Vanishing twin syndrome, first recognized in 1945, occurs when one of a set of twins or multiple fetuses disappears in the uterus during pregnancy.
In this miscarriage, fetal tissue is absorbed by the other fetus(es).
Until the use of ultrasound, it could be diagnosed only after the remaining baby was born by examining the placenta, but today, the presence of a vanishing twin can be discovered even during the first trimester. The cause of the miscarriage is often unknown, but it may be abnormal chromosomes in one fetus, while the surviving one is normal.
Now new research at Soroka University Medical center and Ben-Gurion University that was published in the journal Fertility and Sterility has compared 278 pregnancies in which one fetus disappeared with 252,000 children born in normal single and 1,800 twin pregnancies.
The team, headed by Soroka deputy director-general and gynecologist Prof. Eyal Sheiner, found that the rate of pregnancy complications including gestational diabetes, intrauterine growth delay and low birth-weight was higher among survivors of the syndrome compared to healthy twins, and was lowest among individual pregnancies.
The results remained significant even when controlling confounders such as maternal age and fertility treatments.
“The significance of disappearing- twin pregnancies has caused disagreement among doctors for many years, so our results surprised the team. It is known that pregnancies with twins have a higher risk of health problems due to the tendency to deliver before reaching full term,” he said. “Here we examined the outcomes of pregnancies when a twin disappears versus two control groups, and we thought more complications would occur when twins were born than in those with a twin survivor. In fact, the main complications including preterm delivery was actually a group of twins disappearing.
There is no doubt that we have to wait for more studies on a large scale that would include mothers delivering at a number of medical centers to know what advice to give to women with pregnancies involving a disappearing twin.”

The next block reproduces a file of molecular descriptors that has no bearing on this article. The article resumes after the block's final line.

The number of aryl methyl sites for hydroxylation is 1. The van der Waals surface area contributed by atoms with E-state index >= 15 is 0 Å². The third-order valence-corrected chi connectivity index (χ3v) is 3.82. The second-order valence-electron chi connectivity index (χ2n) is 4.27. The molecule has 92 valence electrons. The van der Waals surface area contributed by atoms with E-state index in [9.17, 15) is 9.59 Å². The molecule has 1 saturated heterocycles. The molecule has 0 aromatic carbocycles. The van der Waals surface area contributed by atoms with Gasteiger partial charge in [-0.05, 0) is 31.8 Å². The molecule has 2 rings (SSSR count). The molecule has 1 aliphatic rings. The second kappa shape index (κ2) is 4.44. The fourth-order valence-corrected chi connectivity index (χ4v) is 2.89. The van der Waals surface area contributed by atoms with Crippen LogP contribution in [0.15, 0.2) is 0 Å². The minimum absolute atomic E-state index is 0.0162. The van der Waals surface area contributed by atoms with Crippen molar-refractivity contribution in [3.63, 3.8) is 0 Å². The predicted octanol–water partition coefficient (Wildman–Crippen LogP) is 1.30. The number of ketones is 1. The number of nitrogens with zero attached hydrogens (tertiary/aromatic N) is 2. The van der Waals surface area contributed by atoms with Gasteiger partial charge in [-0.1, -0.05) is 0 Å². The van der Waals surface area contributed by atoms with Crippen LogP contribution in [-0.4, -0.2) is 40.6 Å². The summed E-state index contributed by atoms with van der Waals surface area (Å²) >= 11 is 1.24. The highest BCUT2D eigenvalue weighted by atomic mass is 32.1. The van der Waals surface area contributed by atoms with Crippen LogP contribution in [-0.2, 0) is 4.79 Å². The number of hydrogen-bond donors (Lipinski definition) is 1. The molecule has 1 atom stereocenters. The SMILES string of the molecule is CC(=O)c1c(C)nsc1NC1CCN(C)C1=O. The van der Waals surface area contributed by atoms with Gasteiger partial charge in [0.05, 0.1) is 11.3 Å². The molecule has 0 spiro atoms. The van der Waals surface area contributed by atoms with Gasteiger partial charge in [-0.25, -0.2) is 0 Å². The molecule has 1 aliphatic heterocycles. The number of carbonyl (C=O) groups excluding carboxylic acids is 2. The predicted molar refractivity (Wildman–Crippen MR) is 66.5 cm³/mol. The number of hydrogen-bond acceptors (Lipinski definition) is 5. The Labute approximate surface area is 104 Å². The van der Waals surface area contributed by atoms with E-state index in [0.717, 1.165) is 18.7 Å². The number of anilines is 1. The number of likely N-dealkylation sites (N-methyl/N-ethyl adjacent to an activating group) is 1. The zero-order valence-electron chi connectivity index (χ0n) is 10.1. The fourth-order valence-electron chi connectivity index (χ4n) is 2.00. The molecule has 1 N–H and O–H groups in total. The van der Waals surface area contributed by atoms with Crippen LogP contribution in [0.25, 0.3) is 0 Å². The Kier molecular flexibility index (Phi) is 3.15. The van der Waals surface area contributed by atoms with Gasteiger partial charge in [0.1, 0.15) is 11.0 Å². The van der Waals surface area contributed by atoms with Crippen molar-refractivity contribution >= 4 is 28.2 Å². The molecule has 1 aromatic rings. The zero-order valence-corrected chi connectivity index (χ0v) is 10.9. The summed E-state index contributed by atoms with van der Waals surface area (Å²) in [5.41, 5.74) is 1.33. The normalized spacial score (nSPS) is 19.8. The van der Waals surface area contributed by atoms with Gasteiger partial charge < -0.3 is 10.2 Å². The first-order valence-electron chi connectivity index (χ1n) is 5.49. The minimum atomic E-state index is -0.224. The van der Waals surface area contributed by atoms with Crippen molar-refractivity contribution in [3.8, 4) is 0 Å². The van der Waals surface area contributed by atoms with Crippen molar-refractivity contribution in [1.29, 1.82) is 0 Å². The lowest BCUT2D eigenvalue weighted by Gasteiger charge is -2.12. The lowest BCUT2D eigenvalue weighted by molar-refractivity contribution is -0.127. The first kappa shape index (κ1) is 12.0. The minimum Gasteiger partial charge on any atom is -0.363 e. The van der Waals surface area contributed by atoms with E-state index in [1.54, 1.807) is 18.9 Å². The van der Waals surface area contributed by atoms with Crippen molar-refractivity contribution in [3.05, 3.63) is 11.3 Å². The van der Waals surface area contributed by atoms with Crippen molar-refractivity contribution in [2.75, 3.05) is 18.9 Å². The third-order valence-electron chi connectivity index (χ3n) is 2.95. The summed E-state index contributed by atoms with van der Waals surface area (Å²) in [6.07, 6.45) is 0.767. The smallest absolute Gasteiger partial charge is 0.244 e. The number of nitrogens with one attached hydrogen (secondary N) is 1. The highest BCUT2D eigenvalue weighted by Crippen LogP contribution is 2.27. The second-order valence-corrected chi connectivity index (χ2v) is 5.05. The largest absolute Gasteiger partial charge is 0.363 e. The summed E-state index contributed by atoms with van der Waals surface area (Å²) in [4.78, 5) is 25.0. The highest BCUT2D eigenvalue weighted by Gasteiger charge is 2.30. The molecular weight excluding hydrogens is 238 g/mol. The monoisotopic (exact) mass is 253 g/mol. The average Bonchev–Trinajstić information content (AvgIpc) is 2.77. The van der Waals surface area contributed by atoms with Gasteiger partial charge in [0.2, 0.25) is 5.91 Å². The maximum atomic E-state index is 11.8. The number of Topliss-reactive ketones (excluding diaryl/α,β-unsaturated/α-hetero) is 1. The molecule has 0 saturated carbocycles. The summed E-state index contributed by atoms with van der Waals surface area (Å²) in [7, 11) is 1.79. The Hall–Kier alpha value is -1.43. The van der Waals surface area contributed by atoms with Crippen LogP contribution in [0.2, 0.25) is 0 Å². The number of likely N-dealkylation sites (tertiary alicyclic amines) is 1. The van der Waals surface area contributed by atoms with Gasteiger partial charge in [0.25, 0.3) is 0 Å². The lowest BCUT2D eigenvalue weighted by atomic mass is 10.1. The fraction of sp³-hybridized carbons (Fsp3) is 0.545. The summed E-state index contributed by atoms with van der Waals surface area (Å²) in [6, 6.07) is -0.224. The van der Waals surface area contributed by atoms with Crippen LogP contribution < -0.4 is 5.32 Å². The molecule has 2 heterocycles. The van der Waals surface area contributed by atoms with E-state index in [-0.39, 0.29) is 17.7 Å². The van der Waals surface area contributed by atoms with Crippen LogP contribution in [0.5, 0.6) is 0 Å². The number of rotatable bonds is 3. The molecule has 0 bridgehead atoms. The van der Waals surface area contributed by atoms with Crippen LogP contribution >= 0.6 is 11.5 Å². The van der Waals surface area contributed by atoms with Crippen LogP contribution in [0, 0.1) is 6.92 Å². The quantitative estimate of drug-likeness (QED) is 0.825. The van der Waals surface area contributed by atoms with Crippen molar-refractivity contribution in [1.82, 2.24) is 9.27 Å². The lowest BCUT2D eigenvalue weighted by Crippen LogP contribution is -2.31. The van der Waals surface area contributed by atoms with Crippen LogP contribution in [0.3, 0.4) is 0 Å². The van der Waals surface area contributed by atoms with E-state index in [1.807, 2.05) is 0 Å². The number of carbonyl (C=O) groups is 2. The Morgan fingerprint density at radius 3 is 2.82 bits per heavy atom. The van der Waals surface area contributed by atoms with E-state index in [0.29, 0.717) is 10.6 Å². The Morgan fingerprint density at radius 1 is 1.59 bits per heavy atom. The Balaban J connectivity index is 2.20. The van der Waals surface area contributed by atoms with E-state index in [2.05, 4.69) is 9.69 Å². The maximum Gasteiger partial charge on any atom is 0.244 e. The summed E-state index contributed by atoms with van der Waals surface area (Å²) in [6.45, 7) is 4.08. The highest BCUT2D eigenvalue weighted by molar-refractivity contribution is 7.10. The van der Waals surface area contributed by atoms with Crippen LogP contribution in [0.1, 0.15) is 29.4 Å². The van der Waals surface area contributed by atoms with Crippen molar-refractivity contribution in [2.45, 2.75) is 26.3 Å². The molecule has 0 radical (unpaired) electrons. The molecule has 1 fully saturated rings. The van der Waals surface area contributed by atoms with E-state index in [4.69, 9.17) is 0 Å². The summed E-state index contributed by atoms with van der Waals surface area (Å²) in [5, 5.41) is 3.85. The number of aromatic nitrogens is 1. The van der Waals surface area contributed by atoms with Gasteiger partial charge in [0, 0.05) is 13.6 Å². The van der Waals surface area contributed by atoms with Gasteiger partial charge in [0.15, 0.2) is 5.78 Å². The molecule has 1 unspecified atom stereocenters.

KNOWING IN ADVANCE If patients are briefed in advance about a medical procedure they have to undergo for the first time – from having a tooth pulled to giving birth – is much less scary if it’s explained to you in advance, and all the more so for children. Dr. Ayana Friedman, a physician and artist, understood this enough to write a charming children’s book in Hebrew called Hahlama Mehira! (Get Well Soon!).
Published by Ofir Bikurim (www.
ofir.org.il), the 22-page, hard-cover and nicely illustrated volume is presented in rhymes.
A girl named Elisheva falls on pavement while playing at camp and injures her leg. She is rushed to a nearby children’s hospital and is overwhelmed by white-coated doctors and nurses rushing about. After being examined, it is decided she will be sent to an inpatient ward for a day or two. She cries, because she didn’t have her teddy bear with her.
But the nurses, Margalit and Mahmoud, ae very kind, as is department head Dr. Havakuk, who is pudgy with red suspenders holding up his pants. At the teaching hospital, medical students follow the doctor around to lern how to listen to the lungs and make sad children laugh.
Elisheva learns about real illnesses among other children, such as juvenile diabetes and celiac, and what they have to do to live with them.
A medical clown amuses her so that when her mother comes to take her home, Elisheva suggests she go home for another night, while she stays in the ward.
Thus there is a happy ending, without fear – even though in today’s health system, conditions don’t often seem so rosy.
CLOSER TO CHANGE OF BLOOD TYPES Scientists have for years been trying to solve the problem of what do when a patient needs a blood transfusion but a pint of their blood type is unavailable. They haven’t been able to find an affordable potential solution – until now.
University of British Columbia chemists and scientists in the Center for Blood Research have created an enzyme that could potentially solve this problem. The enzyme works by snipping off the sugars (antigens) found in Type A and Type B blood, making it more like Type O. Type O blood is known as the universal donor and can be given to patients with all blood types.
“We produced a mutant enzyme that is very efficient at cutting off the sugars in A and B blood and is much more proficient at removing the subtypes of the A-antigen that the parent enzyme struggles with, said Dr. David Kwan, the lead author of the study.
To create this high-powered enzyme, researchers used a new technology called “directed evolution” that involves inserting mutations into the gene that codes for the enzyme and choosing mutants that are more effective at cutting the antigens. In just five generations, the enzyme became 170 times more effective.
With this enzyme, the university were able to remove the wide majority of the antigens in Type A and B blood. But before it can be used in clinical settings, the enzyme used would need to remove all of the antigens. The immune system is highly sensitive to blood groups, and even small amounts of residual antigens could trigger an immune response.
“The concept is not new but until now we needed so much of the enzyme to make it work that it was impractical,” the researchers said, adding that they believe they can now take their